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Actor Dan O'Brien plays James, a complex character with a blend of pain and dark humor.

You're an L.A. Actor. When working on the East Coast, where do you stay?

When I work on the East Coast, I am fortunate to have a number of safe houses that will harbor me. My brother puts me up in New York and my parents in Virginia. I stayed there while shooting a film in DC a few years ago, much to my mother's delight. Depending upon the production and their budget, I've stayed anywhere from the Four Seasons to friends' couches.

Astraea was an exceptionally cool housing situation. The director, Kristjan Thor, a good friend and amazing artist, asked me to stay in the house where we were filming for the month of the shoot. It was a unique opportunity for total immersion into the world we were creating. It was an old Maine farmhouse, full of generations of books, furniture, snow shoes, old wallpaper, knick knacks, etc. that really informed my character and performance.

You're used to working on big budget productions. What were the differences between working on Astraea vs. NBC's Whitney and How I Met Your Mother?

Working on Astraea differed from a network sitcom gig because there was hardly any budget at all; it was a passionate group of friends determined to make something as beautiful as possible. That energy and enthusiasm was invigorating and inspiring to be around. I left LA where it was warm and sunny, got to Maine, and the first day I was gutting fish in a blizzard, chopping wood, and doing ice fishing scenes on a frozen lake.

If you had to do anything remotely dangerous, like touch an animal, on the set of "Whitney", NBC sent an army of people to make sure you were okay. In Maine, the director was offering to trade boots with me if my feet were too frozen to keep doing the scene. A sitcom is a well-oiled 9-5 machine, and on Astraea, the crew decided to stay up all night once to shoot the sunrise on a whim. A sitcom works at a breakneck pace putting out 22 episodes in a few months and the lines and jokes change almost daily. Working on an indie feature like Astraea gave me much more time and freedom as an actor to explore, make discoveries, take chances, and in general work at a deeper level than you get to on a big budget sitcom.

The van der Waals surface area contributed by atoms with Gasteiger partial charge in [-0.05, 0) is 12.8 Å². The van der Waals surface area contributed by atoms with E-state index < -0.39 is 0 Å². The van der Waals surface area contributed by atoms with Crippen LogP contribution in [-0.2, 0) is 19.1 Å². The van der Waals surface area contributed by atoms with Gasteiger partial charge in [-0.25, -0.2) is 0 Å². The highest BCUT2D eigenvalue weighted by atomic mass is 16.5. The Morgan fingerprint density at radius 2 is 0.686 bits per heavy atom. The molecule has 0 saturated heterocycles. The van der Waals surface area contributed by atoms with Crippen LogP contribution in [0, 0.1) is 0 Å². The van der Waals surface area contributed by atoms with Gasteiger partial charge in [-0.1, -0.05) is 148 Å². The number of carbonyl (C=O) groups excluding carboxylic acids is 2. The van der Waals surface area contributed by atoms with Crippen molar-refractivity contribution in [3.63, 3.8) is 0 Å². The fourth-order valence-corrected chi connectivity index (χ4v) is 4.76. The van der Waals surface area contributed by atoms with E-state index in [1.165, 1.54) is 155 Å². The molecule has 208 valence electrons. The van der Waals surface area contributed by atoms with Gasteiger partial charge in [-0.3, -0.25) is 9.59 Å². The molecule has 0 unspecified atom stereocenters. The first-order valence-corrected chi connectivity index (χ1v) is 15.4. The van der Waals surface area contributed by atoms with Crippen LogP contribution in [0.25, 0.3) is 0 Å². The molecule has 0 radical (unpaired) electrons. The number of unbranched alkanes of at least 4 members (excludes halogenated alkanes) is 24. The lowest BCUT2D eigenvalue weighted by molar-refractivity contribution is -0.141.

Did you create a backstory in your head for your character in Astraea?

I like to use my own experiences as jumping off points for backstory. For example, the character of James was a teacher, and I used to teach kids at the Neighborhood Playhouse in NY. I borrowed those real memories and placed them in the imaginary circumstances of the film, i.e. children dying in class. Kind of gruesome, but that was the reality for the character. I spent a lot of time doing sense-memory work on what it was like to see everyone in the the world "drop dead." Real fun stuff. Ashlin Halfnight wrote an amazing screenplay. There was so much for me as an actor to sink my teeth into: the complicated relationship between James and Callie as cousins who are the last man and woman on earth, James' father euthanizing himself, reintegrating into civility with other people after a global pandemic. It was an actor's dream come true. Having a great director like Kris helped too. He sent the cast an email before the shoot titled, "Awesome Actor Stuff," with homework like, "please describe the apocalypse you just lived through in 1) a paragraph 2) a sentence 3) three words 4) one word" I get really into process-y stuff like this. I'm a downtown experimental theater artist at heart.

Anything else you'd like to say?

If doing Astraea taught me anything, it's that you can do it. Whatever it is you think you are supposed to do, whatever that voice in your head is saying you should do, you can do it. Take the first step and be amazed at how many people will come along and help you.